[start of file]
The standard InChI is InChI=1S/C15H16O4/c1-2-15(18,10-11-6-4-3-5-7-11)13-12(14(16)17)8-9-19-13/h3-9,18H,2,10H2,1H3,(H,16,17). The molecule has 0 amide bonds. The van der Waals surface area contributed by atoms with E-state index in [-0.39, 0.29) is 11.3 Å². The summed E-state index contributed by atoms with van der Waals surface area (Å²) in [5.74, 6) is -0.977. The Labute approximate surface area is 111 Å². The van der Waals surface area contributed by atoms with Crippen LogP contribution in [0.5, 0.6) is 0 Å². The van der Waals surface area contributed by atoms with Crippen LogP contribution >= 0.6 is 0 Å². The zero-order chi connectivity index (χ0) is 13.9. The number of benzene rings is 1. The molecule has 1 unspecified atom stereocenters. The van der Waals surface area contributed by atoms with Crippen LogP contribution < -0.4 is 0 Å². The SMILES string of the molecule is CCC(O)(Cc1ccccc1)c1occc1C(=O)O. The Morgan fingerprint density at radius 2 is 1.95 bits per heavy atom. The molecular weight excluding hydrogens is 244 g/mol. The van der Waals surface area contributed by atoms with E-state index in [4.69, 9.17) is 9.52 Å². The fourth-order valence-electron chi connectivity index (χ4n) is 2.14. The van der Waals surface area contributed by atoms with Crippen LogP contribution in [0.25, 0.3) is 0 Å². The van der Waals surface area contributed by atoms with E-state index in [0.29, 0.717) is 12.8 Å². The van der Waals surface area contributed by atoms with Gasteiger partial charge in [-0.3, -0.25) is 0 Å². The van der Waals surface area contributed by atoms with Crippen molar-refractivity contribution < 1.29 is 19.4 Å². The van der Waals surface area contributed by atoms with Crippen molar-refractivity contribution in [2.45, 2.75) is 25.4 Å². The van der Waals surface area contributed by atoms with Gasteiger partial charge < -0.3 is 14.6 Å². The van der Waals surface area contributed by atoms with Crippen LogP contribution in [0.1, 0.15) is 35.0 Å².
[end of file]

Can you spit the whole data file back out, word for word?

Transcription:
The standard InChI is InChI=1S/C15H16O4/c1-2-15(18,10-11-6-4-3-5-7-11)13-12(14(16)17)8-9-19-13/h3-9,18H,2,10H2,1H3,(H,16,17). The molecule has 0 amide bonds. The van der Waals surface area contributed by atoms with E-state index in [-0.39, 0.29) is 11.3 Å². The summed E-state index contributed by atoms with van der Waals surface area (Å²) in [5.74, 6) is -0.977. The Labute approximate surface area is 111 Å². The van der Waals surface area contributed by atoms with Crippen LogP contribution in [0.5, 0.6) is 0 Å². The van der Waals surface area contributed by atoms with Crippen LogP contribution >= 0.6 is 0 Å². The zero-order chi connectivity index (χ0) is 13.9. The number of benzene rings is 1. The molecule has 1 unspecified atom stereocenters. The van der Waals surface area contributed by atoms with Crippen LogP contribution < -0.4 is 0 Å². The SMILES string of the molecule is CCC(O)(Cc1ccccc1)c1occc1C(=O)O. The Morgan fingerprint density at radius 2 is 1.95 bits per heavy atom. The molecular weight excluding hydrogens is 244 g/mol. The van der Waals surface area contributed by atoms with E-state index in [4.69, 9.17) is 9.52 Å². The fourth-order valence-electron chi connectivity index (χ4n) is 2.14. The van der Waals surface area contributed by atoms with Crippen LogP contribution in [0.25, 0.3) is 0 Å². The van der Waals surface area contributed by atoms with E-state index in [0.29, 0.717) is 12.8 Å². The van der Waals surface area contributed by atoms with Gasteiger partial charge in [-0.3, -0.25) is 0 Å². The van der Waals surface area contributed by atoms with Crippen molar-refractivity contribution < 1.29 is 19.4 Å². The van der Waals surface area contributed by atoms with Crippen molar-refractivity contribution in [2.45, 2.75) is 25.4 Å². The van der Waals surface area contributed by atoms with Gasteiger partial charge < -0.3 is 14.6 Å². The van der Waals surface area contributed by atoms with Crippen LogP contribution in [0.1, 0.15) is 35.0 Å².